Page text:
Monday, April 29, 2013

What Happened In The Willows...

Really, it wasn't in my plans to stop at the willow patch.
Someone had already taken the spot where I was going to park, so I kept on driving down the dirt road.  That's when I saw this patch of willow shoots by the side of the road.
Willow bushes by the road
From the car window I could easily see that the willows, and especially their catkins, were attracting quite a variety of insects.  So, I pulled over and got out my camera.
  
   What I saw in the willows will keep me busy for a while.
   I'll share some of what I saw in the willows.

For example;
I took this amazing photo of a metallic green Halictid bee covered with hitchhikers.
Halictid bee with hitchhikers (triungulin)
I know... it looks gross, but really, if you know what's happening it's most intriguing rather than repulsive.
   Come back soon to see some more of what I found in the willows when I post about the hitchhikers on this metallic green bee.
   Incidentally, I forgot about my original plans back the road at the occupied parking spot. Now my car might be parked at either spot.

Saturday, April 27, 2013

Now That Is Camouflage! Part Two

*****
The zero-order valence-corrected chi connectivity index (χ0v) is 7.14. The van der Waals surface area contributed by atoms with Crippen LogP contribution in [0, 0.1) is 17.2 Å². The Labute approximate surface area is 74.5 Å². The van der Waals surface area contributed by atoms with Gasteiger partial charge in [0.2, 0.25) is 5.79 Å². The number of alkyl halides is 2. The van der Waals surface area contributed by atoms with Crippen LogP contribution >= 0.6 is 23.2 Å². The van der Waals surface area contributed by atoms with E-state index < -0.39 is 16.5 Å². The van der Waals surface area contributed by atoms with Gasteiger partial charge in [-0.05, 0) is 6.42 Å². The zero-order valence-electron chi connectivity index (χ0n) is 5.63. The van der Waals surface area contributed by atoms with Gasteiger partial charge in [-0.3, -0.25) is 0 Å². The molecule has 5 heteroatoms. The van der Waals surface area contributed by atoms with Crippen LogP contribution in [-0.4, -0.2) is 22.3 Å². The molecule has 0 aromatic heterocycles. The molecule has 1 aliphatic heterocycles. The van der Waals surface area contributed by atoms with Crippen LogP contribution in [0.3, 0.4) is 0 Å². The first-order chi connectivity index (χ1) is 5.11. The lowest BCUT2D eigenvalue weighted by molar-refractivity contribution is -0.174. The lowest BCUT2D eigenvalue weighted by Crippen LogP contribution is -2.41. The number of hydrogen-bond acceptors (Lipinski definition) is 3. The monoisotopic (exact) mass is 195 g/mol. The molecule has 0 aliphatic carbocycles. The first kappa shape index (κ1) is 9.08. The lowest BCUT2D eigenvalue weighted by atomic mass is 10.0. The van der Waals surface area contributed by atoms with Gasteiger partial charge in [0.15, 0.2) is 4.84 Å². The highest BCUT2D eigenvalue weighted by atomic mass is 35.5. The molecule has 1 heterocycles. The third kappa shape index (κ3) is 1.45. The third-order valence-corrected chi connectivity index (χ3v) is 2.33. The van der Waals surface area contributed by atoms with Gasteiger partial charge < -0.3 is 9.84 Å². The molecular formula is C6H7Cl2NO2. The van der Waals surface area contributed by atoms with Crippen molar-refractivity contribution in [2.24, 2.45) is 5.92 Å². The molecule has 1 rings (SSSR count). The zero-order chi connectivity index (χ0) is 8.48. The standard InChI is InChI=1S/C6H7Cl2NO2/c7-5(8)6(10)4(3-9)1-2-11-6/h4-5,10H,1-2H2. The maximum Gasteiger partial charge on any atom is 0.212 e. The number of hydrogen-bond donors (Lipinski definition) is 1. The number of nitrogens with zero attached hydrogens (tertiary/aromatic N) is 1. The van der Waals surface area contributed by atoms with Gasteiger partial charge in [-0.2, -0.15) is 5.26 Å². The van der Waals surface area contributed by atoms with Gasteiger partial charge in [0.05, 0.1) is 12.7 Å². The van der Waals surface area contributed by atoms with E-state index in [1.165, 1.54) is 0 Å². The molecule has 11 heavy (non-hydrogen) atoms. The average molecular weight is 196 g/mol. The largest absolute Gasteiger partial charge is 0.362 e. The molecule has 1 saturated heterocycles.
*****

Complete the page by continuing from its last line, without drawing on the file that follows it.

A Woodcock is sitting on her nest.  Can you spot her?
Woodcock - a camouflaged bird
Woodcocks are well-camouflaged and they seem to know it.
This Woodcock sat on her nest and didn't blink an eye while I approached to within a few feet of her to take these pictures.
Woodcock In fact, I was almost stepping on the Woodcock before she suddenly exploded from the leaves and flew away for awhile.
woodcock camouflage
   The Woodcock's nest contained four speckled eggs the color of dead leaves.  The eggs were camouflaged with a variety of different colored splotches.  The color scheme of the eggs was just right to help the eggs blend into the surrounding leaf litter.
woodcock nest with four eggs

 I took a video of a Woodcock while it was walking along on the forest floor probing the ground for things to eat.  Toward the end of the video, notice the odd way the Woodcock is bobbing up and down... this rhythmic bobbing is what I call the "Woodcock dance".
video

 As you can see from the video, the Woodcock is a stocky, short bird with a long bill.  I'm impressed with the Woodcock's ability to locate its food by poking its bill into the ground.
woodcock - short stocky bird with long bill